When Iraqi Kurds say that Kirkuk is their Jerusalem, they are referring both to the city’s cultural significance and to the trouble it causes.
Kurds invoke a special attachment to the oil-rich city, citing historical ties and decades of bloodshed under Saddam Hussein in their fight to secure independence for the entire region of Kurdistan. They insist that Kirkuk — which both they and the national government in Baghdad claim, and whose very size is contested, with estimates ranging from under one million to 1.6 million — should be part of any autonomous Kurdish state. This demand unnerves other ethnic groups in Kirkuk: While Kurdistan is mostly Kurdish, Kirkuk is also home to large populations of Turkmen and Arabs, among others.
The disquiet has only worsened since the Islamic State, the radical Sunni group, began encroaching on the borders of the city in June. As the Iraqi government forces retreated, it was Kurdish fighters, the pesh merga, who resisted the onslaught. The Kurdish Regional Government, the official body that rules Kurdistan out of Erbil, then stepped in as Kirkuk’s de facto authority, casting itself as the city’s savior.
But with the K.R.G. taking charge even as Kirkuk was swelling with non-Kurdish refugees fleeing the Islamic State, suspicions about the Kurds’ agenda have intensified, adding to the challenge of running the city as it verges on a humanitarian crisis. Throughout Kirkuk there are now signs in Arabic that read, “United, we can defeat ISIS.” Yet this attempt to rally non-Kurds cannot seem to overcome their worry that the Kurds will use the current conflict as a cover to acquire land and access to oil fields.
In this respect, the Kurds’ ability to manage sectarian tensions in Kirkuk today is a litmus test for whether they could govern an independent Kurdistan in the future.
After three car bombs tore through Kirkuk on Aug. 23 — an attack claimed by the Islamic State that killed more than 20 people and appeared to target Kurdish forces — there was a rash of execution-style killings, mostly, according to a report published by Amnesty International, of Sunni Muslims, both Turkmen and Arab. A Turkmen religious scholar who was friends with a young nurse found shot dead in the mixed Turkmen and Arab section of central Kirkuk said that many Arabs in the city are convinced Kurdish security forces were behind his death and the other killings, as retaliation for the car bombings. Another Kirkuk resident told Amnesty International soon after the initial attacks, “We Sunnis are regarded with suspicion and treated as if we are all members of the Islamic State.”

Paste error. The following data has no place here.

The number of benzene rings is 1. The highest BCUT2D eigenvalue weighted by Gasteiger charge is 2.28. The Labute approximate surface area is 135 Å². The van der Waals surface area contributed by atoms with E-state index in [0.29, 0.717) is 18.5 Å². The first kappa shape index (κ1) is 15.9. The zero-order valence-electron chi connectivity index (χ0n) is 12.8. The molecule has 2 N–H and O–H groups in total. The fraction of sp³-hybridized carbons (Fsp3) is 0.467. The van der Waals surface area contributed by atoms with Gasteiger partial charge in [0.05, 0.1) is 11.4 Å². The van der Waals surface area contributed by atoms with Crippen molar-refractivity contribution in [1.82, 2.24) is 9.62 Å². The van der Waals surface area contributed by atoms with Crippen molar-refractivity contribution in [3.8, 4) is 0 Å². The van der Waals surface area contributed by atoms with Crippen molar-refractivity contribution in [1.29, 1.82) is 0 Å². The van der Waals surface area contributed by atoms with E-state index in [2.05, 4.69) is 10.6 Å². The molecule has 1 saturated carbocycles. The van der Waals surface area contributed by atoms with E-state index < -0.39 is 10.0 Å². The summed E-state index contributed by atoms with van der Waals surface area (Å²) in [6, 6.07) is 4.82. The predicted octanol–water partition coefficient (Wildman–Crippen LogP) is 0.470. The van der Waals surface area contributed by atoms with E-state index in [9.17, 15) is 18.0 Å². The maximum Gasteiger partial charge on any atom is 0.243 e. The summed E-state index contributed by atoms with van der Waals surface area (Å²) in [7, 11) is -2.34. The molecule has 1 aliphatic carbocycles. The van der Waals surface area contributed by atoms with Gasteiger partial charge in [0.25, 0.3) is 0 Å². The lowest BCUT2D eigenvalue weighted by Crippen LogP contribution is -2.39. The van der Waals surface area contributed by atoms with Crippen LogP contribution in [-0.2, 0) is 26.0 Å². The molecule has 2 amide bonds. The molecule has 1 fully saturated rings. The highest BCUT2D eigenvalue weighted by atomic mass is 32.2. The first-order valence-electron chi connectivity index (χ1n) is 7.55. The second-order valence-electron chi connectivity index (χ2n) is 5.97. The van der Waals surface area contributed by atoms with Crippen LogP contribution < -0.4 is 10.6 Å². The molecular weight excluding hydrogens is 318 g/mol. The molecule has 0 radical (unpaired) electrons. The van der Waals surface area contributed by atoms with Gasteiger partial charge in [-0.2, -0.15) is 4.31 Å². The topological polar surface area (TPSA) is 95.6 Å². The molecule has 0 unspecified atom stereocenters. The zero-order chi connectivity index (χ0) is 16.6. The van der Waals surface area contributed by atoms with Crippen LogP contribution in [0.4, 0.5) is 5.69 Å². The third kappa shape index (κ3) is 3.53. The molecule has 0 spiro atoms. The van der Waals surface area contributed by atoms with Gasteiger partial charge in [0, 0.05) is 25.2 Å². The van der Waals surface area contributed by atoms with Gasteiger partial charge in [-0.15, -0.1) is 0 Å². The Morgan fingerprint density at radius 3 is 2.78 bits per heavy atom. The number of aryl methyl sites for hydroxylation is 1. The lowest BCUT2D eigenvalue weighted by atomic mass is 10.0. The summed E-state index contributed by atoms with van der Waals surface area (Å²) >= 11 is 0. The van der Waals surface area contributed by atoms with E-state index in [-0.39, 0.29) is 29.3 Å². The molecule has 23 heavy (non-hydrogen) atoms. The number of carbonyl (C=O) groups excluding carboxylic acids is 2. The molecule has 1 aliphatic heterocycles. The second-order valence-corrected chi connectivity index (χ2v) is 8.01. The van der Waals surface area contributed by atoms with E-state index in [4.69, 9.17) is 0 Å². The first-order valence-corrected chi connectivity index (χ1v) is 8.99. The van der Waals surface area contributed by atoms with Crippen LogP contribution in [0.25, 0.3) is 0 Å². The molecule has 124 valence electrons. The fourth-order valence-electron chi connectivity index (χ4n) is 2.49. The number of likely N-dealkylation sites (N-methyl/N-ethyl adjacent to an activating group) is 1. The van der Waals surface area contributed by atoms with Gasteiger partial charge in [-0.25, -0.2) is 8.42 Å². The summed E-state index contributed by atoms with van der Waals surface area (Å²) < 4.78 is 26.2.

By early September, just over a week after the bombings, Kirkuk’s large Turkmen population had grown with hundreds of displaced people from Amerli, a small city about 60 miles to the south, which had been under siege by the Islamic State for nearly three months. The evacuation of Amerli — made possible by U.S. airstrikes, which cleared the path for Iraqi forces to liberate the threatened minority — was a humanitarian victory. But it also posed a threat to Kirkuk’s delicate stability.
Many of the newcomers were joining friends or family members who had previously trickled into the city. Although they found relative security there, few of them were considering staying long term. A 32-year-old Turkmen engineer and longtime resident who was helping the transplants said that he, too, was planning to leave Kirkuk for Turkey — not because of the Islamic State, but because of the Kurds. “I hate seeing these signs in Kurdish and these posters of Kurdish pesh merga martyrs,” he said. “The Kurds are trying to make everything in Kirkuk Kurdish.”
Such suspicions are undermining the K.R.G.’s case that it is the guardian of Kirkuk, instead confirming fears that it may be an opportunist lying in wait. They could even become ammunition for the Islamic State. Emma Sky, an Iraq expert who was Governorate Coordinator of Kirkuk in 2003-04, warns that the group may “seek to present itself as the defender of Sunnis not only against Iranian-backed Shiites, but also against Kurdish expansionism.”
Safeen Dizayee, the K.R.G.’s spokesman, defended the Kurdish authorities’ governance of Kirkuk. “When Kirkuk and the disputed areas become part of the K.R.G., whether they are Turkmen, Chaldean, Assyrian or Arab, they will be represented in Parliament and the government,” he said in Erbil earlier this month. “Our draft constitution identifies the rights of these communities far more than the federal constitution.”
But the K.R.G.’s public messaging is mixed at best, often smacking of Kurdish nationalism. At a meeting with journalists in early September, Mustafa Sayid Qadir, the K.R.G.’s minister of pesh merga, said the Kurds’ military presence in Kirkuk would be increased, though less to protect the oil fields nearby than because Kirkuk is the land of the Kurds.
Kurdish officials would do well to tone down such rhetoric, while reaffirming their commitment to the Iraqi Constitution, which states that the future of Iraq’s disputed territories will be decided by the “will of their citizens.” Even while they maintain Kirkuk’s stability, they must do more to recognize its diversity. Bringing non-Kurds into the pesh merga to reflect the city’s ethnic makeup would help ease concerns about Kurdish occupation; so would recruiting locally for the security forces.
“Kirkuk is important because so much blood has been shed in the past for it,” Hiwa Osman, a media specialist and political analyst based in Erbil, said recently. “But it’s not Jerusalem. No book, no temple, no mosque is in Kirkuk. It has the great advantage of not actually being a holy city.”
But it is an advantage the K.R.G. may be squandering, to its own detriment. If the Kurds hope to advance the cause of Kurdish independence even as they secure Kirkuk against the Islamic State, they will need to display inclusiveness no less than military endurance.